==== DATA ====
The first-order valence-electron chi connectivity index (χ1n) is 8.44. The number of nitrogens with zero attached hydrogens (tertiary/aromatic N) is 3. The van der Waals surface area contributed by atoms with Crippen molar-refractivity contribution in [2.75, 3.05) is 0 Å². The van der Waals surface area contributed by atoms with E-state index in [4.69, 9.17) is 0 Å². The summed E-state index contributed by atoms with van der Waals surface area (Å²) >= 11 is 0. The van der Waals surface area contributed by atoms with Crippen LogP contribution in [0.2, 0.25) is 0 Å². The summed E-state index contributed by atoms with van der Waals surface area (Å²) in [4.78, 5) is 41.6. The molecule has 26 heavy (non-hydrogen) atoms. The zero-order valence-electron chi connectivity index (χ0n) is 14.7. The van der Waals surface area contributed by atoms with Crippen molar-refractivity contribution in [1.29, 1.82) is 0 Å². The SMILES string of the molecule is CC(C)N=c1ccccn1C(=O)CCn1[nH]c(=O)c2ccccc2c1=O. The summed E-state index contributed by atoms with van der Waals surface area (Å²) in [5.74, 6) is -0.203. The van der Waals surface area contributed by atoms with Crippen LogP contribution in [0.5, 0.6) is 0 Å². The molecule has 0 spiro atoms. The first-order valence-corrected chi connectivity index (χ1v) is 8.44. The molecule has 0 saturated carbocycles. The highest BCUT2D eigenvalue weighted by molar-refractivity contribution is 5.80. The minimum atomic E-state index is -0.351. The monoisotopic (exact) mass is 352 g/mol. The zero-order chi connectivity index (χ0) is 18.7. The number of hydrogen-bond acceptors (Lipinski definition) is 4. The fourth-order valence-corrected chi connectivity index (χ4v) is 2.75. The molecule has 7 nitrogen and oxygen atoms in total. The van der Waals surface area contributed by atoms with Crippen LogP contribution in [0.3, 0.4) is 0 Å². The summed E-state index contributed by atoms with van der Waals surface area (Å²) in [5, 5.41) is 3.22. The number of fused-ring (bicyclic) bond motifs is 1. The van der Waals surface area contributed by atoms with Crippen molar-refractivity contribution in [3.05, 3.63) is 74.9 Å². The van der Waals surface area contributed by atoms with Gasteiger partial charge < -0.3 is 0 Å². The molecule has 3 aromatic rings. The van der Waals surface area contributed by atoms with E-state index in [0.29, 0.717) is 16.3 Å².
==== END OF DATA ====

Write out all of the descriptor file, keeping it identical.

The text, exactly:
The first-order valence-electron chi connectivity index (χ1n) is 8.44. The number of nitrogens with zero attached hydrogens (tertiary/aromatic N) is 3. The van der Waals surface area contributed by atoms with Crippen molar-refractivity contribution in [2.75, 3.05) is 0 Å². The van der Waals surface area contributed by atoms with E-state index in [4.69, 9.17) is 0 Å². The summed E-state index contributed by atoms with van der Waals surface area (Å²) >= 11 is 0. The van der Waals surface area contributed by atoms with Crippen LogP contribution in [0.2, 0.25) is 0 Å². The summed E-state index contributed by atoms with van der Waals surface area (Å²) in [4.78, 5) is 41.6. The molecule has 26 heavy (non-hydrogen) atoms. The zero-order valence-electron chi connectivity index (χ0n) is 14.7. The van der Waals surface area contributed by atoms with Crippen molar-refractivity contribution in [1.29, 1.82) is 0 Å². The SMILES string of the molecule is CC(C)N=c1ccccn1C(=O)CCn1[nH]c(=O)c2ccccc2c1=O. The summed E-state index contributed by atoms with van der Waals surface area (Å²) in [5.74, 6) is -0.203. The van der Waals surface area contributed by atoms with Crippen LogP contribution in [0.5, 0.6) is 0 Å². The molecule has 0 spiro atoms. The first-order valence-corrected chi connectivity index (χ1v) is 8.44. The molecule has 0 saturated carbocycles. The highest BCUT2D eigenvalue weighted by molar-refractivity contribution is 5.80. The minimum atomic E-state index is -0.351. The monoisotopic (exact) mass is 352 g/mol. The zero-order chi connectivity index (χ0) is 18.7. The number of hydrogen-bond acceptors (Lipinski definition) is 4. The fourth-order valence-corrected chi connectivity index (χ4v) is 2.75. The molecule has 7 nitrogen and oxygen atoms in total. The van der Waals surface area contributed by atoms with Crippen LogP contribution in [0.3, 0.4) is 0 Å². The summed E-state index contributed by atoms with van der Waals surface area (Å²) in [5, 5.41) is 3.22. The number of fused-ring (bicyclic) bond motifs is 1. The van der Waals surface area contributed by atoms with Crippen molar-refractivity contribution in [3.05, 3.63) is 74.9 Å². The van der Waals surface area contributed by atoms with Gasteiger partial charge < -0.3 is 0 Å². The molecule has 3 aromatic rings. The van der Waals surface area contributed by atoms with E-state index in [0.29, 0.717) is 16.3 Å².